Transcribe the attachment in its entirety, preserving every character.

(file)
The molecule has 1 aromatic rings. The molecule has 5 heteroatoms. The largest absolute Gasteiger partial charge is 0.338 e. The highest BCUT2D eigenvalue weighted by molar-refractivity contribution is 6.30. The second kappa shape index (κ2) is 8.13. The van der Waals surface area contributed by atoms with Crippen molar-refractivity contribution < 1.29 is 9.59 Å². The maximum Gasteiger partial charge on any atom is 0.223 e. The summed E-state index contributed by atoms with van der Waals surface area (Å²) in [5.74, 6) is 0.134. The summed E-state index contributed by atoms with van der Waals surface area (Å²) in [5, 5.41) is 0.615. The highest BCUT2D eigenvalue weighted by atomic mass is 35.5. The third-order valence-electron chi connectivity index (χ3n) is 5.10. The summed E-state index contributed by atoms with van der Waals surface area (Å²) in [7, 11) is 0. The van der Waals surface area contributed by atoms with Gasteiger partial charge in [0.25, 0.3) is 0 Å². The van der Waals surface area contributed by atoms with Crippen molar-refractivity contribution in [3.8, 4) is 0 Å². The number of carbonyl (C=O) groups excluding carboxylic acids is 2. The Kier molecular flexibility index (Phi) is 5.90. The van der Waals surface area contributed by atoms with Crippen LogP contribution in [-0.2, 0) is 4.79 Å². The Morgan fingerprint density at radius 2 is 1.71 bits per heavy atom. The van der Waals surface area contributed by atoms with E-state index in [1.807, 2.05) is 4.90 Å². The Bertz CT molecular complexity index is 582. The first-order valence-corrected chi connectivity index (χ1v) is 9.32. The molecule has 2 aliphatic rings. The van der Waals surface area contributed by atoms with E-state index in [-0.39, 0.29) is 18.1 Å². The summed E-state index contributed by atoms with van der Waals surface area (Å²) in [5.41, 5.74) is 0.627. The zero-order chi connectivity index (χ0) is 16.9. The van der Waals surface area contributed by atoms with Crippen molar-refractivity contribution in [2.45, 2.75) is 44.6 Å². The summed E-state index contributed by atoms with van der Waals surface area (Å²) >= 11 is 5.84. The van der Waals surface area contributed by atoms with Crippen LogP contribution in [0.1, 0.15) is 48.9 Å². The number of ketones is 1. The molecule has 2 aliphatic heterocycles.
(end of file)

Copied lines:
The molecule has 1 aromatic rings. The molecule has 5 heteroatoms. The largest absolute Gasteiger partial charge is 0.338 e. The highest BCUT2D eigenvalue weighted by molar-refractivity contribution is 6.30. The second kappa shape index (κ2) is 8.13. The van der Waals surface area contributed by atoms with Crippen molar-refractivity contribution < 1.29 is 9.59 Å². The maximum Gasteiger partial charge on any atom is 0.223 e. The summed E-state index contributed by atoms with van der Waals surface area (Å²) in [5.74, 6) is 0.134. The summed E-state index contributed by atoms with van der Waals surface area (Å²) in [5, 5.41) is 0.615. The highest BCUT2D eigenvalue weighted by atomic mass is 35.5. The third-order valence-electron chi connectivity index (χ3n) is 5.10. The summed E-state index contributed by atoms with van der Waals surface area (Å²) in [7, 11) is 0. The van der Waals surface area contributed by atoms with Gasteiger partial charge in [0.25, 0.3) is 0 Å². The van der Waals surface area contributed by atoms with Crippen molar-refractivity contribution in [3.8, 4) is 0 Å². The number of carbonyl (C=O) groups excluding carboxylic acids is 2. The Kier molecular flexibility index (Phi) is 5.90. The van der Waals surface area contributed by atoms with Crippen LogP contribution in [-0.2, 0) is 4.79 Å². The Morgan fingerprint density at radius 2 is 1.71 bits per heavy atom. The van der Waals surface area contributed by atoms with E-state index in [1.807, 2.05) is 4.90 Å². The Bertz CT molecular complexity index is 582. The first-order valence-corrected chi connectivity index (χ1v) is 9.32. The molecule has 2 aliphatic rings. The van der Waals surface area contributed by atoms with E-state index in [-0.39, 0.29) is 18.1 Å². The summed E-state index contributed by atoms with van der Waals surface area (Å²) in [5.41, 5.74) is 0.627. The zero-order chi connectivity index (χ0) is 16.9. The van der Waals surface area contributed by atoms with Crippen molar-refractivity contribution in [2.45, 2.75) is 44.6 Å². The summed E-state index contributed by atoms with van der Waals surface area (Å²) >= 11 is 5.84. The van der Waals surface area contributed by atoms with Crippen LogP contribution in [0.1, 0.15) is 48.9 Å². The number of ketones is 1. The molecule has 2 aliphatic heterocycles.